Anti-Spam Regulations

What is CASL?
CASL is a new anti-spam law that will apply to all electronic messages (i.e. email, texts) organizations send in connection with a “commercial activity.” Its key feature requires Canadian and global organizations that send commercial electronic messages (CEMs) within, from or to Canada to receive consent from recipients before sending messages.

What’s the definition of a “commercial electronic message” (CEM)?

A CEM is any electronic message that encourages participation in a commercial activity, such as an email that contains a coupon or tells customers about a promotion or sale. That said, a message that includes hyperlinks to a website or contains business-related information does not make it a CEM.

CEMs must be sent to an electronic address to be caught by CASL. Confirmations of successful unsubscribes, courtesy SMS (Short Message Service) sent to roaming customers, and publication of blog posts on micro-blogging and social media sites are out of scope.

What constitutes consent?
To send a CEM, organizations need express consent from recipients—either orally or in writing. Written consent can be electronic.

How can we get consent from our recipients?
When requesting consent, you must provide recipients with:

  • The name of the person or organization seeking consent
  • A mailing address and either a phone number, voice message system, email address or website where recipients can access an agent for more information
  • A statement identifying the person on whose behalf consent is being sought
  • The identity and contact information of any third-party or affiliate used to obtain consent
  • You can link directly to your privacy policy
  • A free unsubscribe mechanism that lets recipients electronically opt-out of communications
  • The ability to opt-out of all types of communications sent by either your organization or a third-party partner

Can consent be implied?
Yes. Organizations don’t need express consent to send a CEM in the context of an existing business or non-business relationship, or if recipients conspicuously publish their electronic contact information or voluntarily disclose it without indicating they don’t want to receive communications.

Implied consent is satisfied when:

  1. An active business relationship exists between the business and the recipient of the CEM.
  2. The email address/phone number where the CEM will be sent has been made available to the public world by the individual.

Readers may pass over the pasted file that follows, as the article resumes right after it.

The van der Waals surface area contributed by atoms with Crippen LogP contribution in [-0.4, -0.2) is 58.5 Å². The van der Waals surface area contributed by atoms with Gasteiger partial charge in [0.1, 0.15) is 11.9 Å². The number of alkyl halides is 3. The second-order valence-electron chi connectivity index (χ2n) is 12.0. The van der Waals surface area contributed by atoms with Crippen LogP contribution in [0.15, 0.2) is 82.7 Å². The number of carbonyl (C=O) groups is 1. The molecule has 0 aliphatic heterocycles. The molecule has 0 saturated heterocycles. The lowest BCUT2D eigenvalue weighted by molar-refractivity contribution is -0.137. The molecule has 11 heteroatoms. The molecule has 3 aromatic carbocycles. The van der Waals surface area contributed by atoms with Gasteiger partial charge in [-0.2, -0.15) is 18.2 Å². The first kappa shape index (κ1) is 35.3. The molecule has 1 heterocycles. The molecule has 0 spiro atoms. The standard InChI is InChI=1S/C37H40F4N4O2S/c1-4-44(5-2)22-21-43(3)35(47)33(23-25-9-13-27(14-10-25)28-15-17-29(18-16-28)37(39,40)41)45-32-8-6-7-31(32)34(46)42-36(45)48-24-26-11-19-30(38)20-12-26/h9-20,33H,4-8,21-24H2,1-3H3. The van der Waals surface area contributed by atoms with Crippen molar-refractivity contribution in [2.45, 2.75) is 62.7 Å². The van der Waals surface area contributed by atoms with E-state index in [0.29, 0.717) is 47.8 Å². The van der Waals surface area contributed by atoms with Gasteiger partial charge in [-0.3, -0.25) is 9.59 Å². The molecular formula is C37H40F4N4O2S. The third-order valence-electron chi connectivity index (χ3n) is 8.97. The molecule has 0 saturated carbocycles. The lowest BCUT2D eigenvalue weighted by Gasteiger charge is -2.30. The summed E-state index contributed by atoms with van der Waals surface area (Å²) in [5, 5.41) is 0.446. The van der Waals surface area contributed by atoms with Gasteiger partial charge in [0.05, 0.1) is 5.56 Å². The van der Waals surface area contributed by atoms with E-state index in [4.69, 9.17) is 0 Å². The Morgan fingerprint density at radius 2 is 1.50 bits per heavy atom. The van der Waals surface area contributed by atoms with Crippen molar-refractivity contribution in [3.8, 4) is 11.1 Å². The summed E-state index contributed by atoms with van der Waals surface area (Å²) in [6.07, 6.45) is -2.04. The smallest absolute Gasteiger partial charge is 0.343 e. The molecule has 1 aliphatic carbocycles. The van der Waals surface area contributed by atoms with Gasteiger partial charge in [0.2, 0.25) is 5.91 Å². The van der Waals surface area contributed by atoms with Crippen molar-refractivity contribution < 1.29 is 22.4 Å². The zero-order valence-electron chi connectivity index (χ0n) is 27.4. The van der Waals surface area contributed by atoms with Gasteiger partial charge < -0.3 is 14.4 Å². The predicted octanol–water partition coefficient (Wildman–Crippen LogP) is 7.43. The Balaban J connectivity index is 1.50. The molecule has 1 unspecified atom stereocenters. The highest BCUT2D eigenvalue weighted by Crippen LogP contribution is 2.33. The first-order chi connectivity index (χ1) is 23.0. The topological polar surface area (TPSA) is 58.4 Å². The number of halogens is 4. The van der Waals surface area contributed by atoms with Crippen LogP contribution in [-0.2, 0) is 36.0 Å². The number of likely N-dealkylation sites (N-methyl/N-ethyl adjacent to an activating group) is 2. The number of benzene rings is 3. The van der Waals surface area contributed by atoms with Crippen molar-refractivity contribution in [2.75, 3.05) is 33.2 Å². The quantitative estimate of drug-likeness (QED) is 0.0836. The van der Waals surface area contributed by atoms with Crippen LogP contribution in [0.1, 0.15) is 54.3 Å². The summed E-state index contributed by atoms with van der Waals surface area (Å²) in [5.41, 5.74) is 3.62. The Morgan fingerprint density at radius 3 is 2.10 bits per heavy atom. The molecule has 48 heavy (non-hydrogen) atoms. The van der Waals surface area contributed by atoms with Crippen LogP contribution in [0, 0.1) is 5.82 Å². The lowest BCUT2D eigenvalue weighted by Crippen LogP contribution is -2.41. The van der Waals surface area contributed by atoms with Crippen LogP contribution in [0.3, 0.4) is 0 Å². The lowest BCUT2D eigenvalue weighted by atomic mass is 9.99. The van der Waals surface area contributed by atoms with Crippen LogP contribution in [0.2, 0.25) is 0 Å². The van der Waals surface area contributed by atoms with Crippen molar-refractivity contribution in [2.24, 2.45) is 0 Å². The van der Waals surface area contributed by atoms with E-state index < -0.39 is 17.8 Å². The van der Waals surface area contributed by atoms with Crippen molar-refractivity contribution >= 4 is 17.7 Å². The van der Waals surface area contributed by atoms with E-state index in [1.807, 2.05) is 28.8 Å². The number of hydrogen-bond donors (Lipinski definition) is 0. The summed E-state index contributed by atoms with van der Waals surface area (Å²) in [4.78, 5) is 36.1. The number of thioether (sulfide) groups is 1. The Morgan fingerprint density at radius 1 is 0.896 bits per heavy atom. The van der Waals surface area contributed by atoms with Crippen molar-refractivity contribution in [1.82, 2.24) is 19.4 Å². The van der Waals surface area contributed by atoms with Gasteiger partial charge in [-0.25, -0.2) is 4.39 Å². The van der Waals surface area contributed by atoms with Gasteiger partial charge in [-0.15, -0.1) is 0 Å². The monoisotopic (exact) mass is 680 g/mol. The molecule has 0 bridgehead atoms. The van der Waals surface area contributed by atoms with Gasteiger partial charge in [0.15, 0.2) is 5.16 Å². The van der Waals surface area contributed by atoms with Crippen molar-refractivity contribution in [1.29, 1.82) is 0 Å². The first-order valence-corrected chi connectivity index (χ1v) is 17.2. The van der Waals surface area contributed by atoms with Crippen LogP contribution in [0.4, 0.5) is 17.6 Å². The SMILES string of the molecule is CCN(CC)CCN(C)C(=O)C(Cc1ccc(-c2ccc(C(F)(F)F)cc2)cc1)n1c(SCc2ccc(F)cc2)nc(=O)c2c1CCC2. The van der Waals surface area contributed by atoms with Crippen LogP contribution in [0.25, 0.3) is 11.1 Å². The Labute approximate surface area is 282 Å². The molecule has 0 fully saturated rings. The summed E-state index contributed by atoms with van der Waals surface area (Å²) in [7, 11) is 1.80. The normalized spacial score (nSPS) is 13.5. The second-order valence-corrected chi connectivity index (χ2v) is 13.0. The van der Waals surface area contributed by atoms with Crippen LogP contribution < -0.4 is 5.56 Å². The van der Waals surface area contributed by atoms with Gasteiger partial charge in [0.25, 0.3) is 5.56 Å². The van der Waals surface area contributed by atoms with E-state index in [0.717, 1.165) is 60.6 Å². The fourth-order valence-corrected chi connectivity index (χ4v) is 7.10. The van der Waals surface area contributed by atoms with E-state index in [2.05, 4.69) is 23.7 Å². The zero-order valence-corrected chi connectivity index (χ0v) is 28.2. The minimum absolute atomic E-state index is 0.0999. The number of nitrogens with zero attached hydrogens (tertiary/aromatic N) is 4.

3. Someone who has business activities that are relevant to the message in your CEM has given you his contact information and has not indicated that he does not want to receive marketing messages. For example, if someone has signed up to receive messages from your business in the past, it can be implied that the individual consents to receive messages from your business.
  4. Note: Until June 30, 2017, consent can be implied if: The recipient of the CEM has not ever explicitly withdrawn consent to be contacted, and if either of the following requirements is met:
    • The individual has purchased something from your business in the past, or
    • The individual has sent an inquiry to your business in the past

If none of the above exceptions apply to an individual you wish to communicate with via CEMs, you will need to obtain explicit consent.

What happens if we don’t comply with CASL?

Organizations that don’t comply risk serious penalties, including criminal charges, civil charges, personal liability for company officers and directors, and penalties up to $10 million.

When will CASL come into force?
CASL will come into force in three stages:

  • July 1, 2014: the anti-spam provisions come into force and the three year transitional period begins
  • January 15, 2015: the consent and notice rules for installation of computer programs come into force and the three year transitional period for computer programs begins
  • July 1, 2017: the private right of action comes into force, the transitional period for commercial electronic messages ends and the three year mandatory review for CASL will be triggered